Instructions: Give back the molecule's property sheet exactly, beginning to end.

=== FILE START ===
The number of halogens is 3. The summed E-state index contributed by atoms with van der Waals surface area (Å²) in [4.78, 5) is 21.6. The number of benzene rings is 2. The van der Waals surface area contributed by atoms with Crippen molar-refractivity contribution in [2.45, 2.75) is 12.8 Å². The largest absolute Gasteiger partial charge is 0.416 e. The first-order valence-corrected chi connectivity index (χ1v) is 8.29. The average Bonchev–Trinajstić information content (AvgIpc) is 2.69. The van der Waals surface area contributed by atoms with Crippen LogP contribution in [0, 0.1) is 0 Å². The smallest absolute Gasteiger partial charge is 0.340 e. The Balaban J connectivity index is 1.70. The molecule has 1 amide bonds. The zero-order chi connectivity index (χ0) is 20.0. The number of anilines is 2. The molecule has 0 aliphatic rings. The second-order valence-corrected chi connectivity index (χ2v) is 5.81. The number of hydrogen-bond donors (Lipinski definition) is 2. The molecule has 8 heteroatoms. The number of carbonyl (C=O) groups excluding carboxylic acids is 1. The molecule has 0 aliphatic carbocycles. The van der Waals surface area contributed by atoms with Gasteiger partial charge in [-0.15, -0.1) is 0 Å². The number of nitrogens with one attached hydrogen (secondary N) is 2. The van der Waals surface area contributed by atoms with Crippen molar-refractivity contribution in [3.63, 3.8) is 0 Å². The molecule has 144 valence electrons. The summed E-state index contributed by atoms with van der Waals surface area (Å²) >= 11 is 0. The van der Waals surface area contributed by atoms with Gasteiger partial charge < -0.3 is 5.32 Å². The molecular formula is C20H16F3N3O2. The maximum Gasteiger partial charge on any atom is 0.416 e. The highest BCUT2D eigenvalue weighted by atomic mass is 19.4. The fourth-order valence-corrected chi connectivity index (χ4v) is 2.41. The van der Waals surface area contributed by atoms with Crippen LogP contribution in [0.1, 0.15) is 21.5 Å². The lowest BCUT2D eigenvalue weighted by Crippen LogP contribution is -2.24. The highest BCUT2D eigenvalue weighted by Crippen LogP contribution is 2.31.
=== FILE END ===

The number of halogens is 3. The summed E-state index contributed by atoms with van der Waals surface area (Å²) in [4.78, 5) is 21.6. The number of benzene rings is 2. The van der Waals surface area contributed by atoms with Crippen molar-refractivity contribution in [2.45, 2.75) is 12.8 Å². The largest absolute Gasteiger partial charge is 0.416 e. The first-order valence-corrected chi connectivity index (χ1v) is 8.29. The average Bonchev–Trinajstić information content (AvgIpc) is 2.69. The van der Waals surface area contributed by atoms with Crippen LogP contribution in [0, 0.1) is 0 Å². The smallest absolute Gasteiger partial charge is 0.340 e. The Balaban J connectivity index is 1.70. The molecule has 1 amide bonds. The zero-order chi connectivity index (χ0) is 20.0. The number of anilines is 2. The molecule has 0 aliphatic rings. The second-order valence-corrected chi connectivity index (χ2v) is 5.81. The number of hydrogen-bond donors (Lipinski definition) is 2. The molecule has 8 heteroatoms. The number of carbonyl (C=O) groups excluding carboxylic acids is 1. The molecule has 0 aliphatic carbocycles. The van der Waals surface area contributed by atoms with Gasteiger partial charge in [-0.15, -0.1) is 0 Å². The number of nitrogens with one attached hydrogen (secondary N) is 2. The van der Waals surface area contributed by atoms with Crippen molar-refractivity contribution in [3.63, 3.8) is 0 Å². The molecule has 144 valence electrons. The summed E-state index contributed by atoms with van der Waals surface area (Å²) >= 11 is 0. The van der Waals surface area contributed by atoms with Gasteiger partial charge < -0.3 is 5.32 Å². The molecular formula is C20H16F3N3O2. The maximum Gasteiger partial charge on any atom is 0.416 e. The highest BCUT2D eigenvalue weighted by atomic mass is 19.4. The fourth-order valence-corrected chi connectivity index (χ4v) is 2.41. The van der Waals surface area contributed by atoms with Crippen LogP contribution in [0.1, 0.15) is 21.5 Å². The lowest BCUT2D eigenvalue weighted by Crippen LogP contribution is -2.24. The highest BCUT2D eigenvalue weighted by Crippen LogP contribution is 2.31.